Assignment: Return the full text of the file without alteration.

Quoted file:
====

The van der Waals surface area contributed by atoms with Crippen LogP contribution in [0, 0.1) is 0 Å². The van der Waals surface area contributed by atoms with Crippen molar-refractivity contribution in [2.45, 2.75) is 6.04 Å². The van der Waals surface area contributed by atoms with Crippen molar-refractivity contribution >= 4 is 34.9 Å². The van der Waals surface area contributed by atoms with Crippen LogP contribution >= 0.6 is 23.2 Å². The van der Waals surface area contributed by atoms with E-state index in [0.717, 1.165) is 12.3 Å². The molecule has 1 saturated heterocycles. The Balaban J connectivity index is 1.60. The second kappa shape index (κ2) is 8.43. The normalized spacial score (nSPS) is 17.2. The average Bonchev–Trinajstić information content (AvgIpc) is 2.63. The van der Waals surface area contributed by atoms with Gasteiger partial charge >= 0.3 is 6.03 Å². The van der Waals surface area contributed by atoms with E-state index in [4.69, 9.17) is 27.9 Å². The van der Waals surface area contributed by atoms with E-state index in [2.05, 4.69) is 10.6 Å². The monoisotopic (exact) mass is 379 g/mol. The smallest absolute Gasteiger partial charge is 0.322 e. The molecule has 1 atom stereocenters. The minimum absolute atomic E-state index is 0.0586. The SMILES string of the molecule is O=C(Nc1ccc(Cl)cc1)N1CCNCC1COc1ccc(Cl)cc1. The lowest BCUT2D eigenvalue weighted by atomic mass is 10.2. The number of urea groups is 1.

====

The van der Waals surface area contributed by atoms with Crippen LogP contribution in [0, 0.1) is 0 Å². The van der Waals surface area contributed by atoms with Crippen molar-refractivity contribution in [2.45, 2.75) is 6.04 Å². The van der Waals surface area contributed by atoms with Crippen molar-refractivity contribution >= 4 is 34.9 Å². The van der Waals surface area contributed by atoms with Crippen LogP contribution >= 0.6 is 23.2 Å². The van der Waals surface area contributed by atoms with E-state index in [0.717, 1.165) is 12.3 Å². The molecule has 1 saturated heterocycles. The Balaban J connectivity index is 1.60. The second kappa shape index (κ2) is 8.43. The normalized spacial score (nSPS) is 17.2. The average Bonchev–Trinajstić information content (AvgIpc) is 2.63. The van der Waals surface area contributed by atoms with Gasteiger partial charge >= 0.3 is 6.03 Å². The van der Waals surface area contributed by atoms with E-state index in [4.69, 9.17) is 27.9 Å². The van der Waals surface area contributed by atoms with E-state index in [2.05, 4.69) is 10.6 Å². The monoisotopic (exact) mass is 379 g/mol. The smallest absolute Gasteiger partial charge is 0.322 e. The molecule has 1 atom stereocenters. The minimum absolute atomic E-state index is 0.0586. The SMILES string of the molecule is O=C(Nc1ccc(Cl)cc1)N1CCNCC1COc1ccc(Cl)cc1. The lowest BCUT2D eigenvalue weighted by atomic mass is 10.2. The number of urea groups is 1.